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Victorian Era euphemism, specifically the category of euphemism known as indirection (compare privates, behind, sleep together). First intended meaning was "trousers", attested from 1823. Meaning "underwear" is recorded from 1910.


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unmentionables pl (plural only)

  1. plural of unmentionable
  2. (plural only) undergarments, underwear, drawers
  3. (plural only) genitals
    • 2016 January 24, Les Chappell, “TV: Review: The Simpsons (Classic), “Natural Born Kissers” (season nine, episode 25, originally aired 05/17/1998)”, in The Onion AV Club[1]:
      The show understands that implied nudity is worlds funnier than actual nudity, and goes to delightful lengths to keep Marge and Homer’s unmentionables out of view.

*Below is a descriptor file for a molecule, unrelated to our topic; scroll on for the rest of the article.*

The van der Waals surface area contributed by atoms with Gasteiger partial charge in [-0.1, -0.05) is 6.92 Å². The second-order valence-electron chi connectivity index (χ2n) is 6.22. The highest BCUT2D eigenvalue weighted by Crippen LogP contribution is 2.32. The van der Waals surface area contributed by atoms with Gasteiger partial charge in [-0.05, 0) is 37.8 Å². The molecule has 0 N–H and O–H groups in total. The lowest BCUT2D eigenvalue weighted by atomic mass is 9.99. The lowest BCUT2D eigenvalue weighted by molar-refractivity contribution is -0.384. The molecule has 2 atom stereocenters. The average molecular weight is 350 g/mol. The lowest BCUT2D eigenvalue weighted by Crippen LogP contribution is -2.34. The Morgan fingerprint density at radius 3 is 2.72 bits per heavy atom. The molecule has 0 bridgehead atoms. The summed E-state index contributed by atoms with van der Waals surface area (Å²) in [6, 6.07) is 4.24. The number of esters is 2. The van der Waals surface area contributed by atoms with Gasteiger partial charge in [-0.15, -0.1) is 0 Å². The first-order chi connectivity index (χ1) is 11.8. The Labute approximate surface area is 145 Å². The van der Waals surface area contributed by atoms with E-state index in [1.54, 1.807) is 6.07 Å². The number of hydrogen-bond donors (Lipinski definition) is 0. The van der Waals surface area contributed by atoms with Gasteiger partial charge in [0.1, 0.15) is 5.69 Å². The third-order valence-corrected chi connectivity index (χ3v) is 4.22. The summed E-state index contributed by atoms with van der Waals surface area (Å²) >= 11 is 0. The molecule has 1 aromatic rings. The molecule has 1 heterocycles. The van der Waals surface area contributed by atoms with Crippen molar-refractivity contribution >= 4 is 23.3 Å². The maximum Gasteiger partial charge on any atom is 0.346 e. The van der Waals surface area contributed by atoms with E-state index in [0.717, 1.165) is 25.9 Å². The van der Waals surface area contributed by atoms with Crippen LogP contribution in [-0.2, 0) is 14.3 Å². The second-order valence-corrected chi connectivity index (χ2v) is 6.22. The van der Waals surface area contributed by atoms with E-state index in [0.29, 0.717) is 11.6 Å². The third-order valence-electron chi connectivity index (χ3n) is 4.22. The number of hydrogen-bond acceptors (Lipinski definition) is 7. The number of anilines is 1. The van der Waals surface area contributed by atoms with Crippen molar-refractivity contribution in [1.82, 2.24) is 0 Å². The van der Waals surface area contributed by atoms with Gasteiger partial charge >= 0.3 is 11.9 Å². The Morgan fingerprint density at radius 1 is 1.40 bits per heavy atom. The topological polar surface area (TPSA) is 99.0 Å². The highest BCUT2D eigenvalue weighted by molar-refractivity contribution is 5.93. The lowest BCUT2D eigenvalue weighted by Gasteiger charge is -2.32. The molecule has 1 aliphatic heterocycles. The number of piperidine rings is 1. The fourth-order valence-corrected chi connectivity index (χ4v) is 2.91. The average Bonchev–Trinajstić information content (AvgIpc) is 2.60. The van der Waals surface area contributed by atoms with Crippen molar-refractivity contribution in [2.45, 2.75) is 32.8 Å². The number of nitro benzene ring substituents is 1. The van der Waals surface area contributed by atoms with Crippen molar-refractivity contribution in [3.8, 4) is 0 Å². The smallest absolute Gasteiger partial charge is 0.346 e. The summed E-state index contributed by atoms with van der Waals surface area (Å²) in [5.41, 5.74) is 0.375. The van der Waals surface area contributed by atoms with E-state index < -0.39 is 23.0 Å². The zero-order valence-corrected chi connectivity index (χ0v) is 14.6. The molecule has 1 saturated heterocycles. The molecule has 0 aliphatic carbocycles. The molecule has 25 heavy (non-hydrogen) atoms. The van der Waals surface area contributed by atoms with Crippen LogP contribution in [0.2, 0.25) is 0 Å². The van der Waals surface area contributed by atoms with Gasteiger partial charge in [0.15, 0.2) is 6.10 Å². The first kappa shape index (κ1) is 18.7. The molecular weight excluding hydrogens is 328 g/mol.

4. (plural only, obsolete) breeches, trousers
    • 1922 February, James Joyce, “[Episode 13: Nausicaa]”, in Ulysses, London: The Egoist Press, published October 1922, OCLC 2297483, part II [Odyssey], page 332:
      His little man-o'-war top and unmentionables were full of sand but Cissy was a past mistress in the art of smoothing over life's tiny troubles and and[sic] very quickly not one speck of sand was to be seen on his smart little suit.
      Referring to a child’s sailor suit.

Usage notes[edit]

Because of a euphemism's intentional ambiguity, the perceived meaning can drift. While at first, "unmentionables" referred with Victorian hyper-sensitivity to trousers, the functional meaning drifted expediently to underwear. Currently, examples can be found where it is clear the writer or speaker means to refer expressly to the genitals.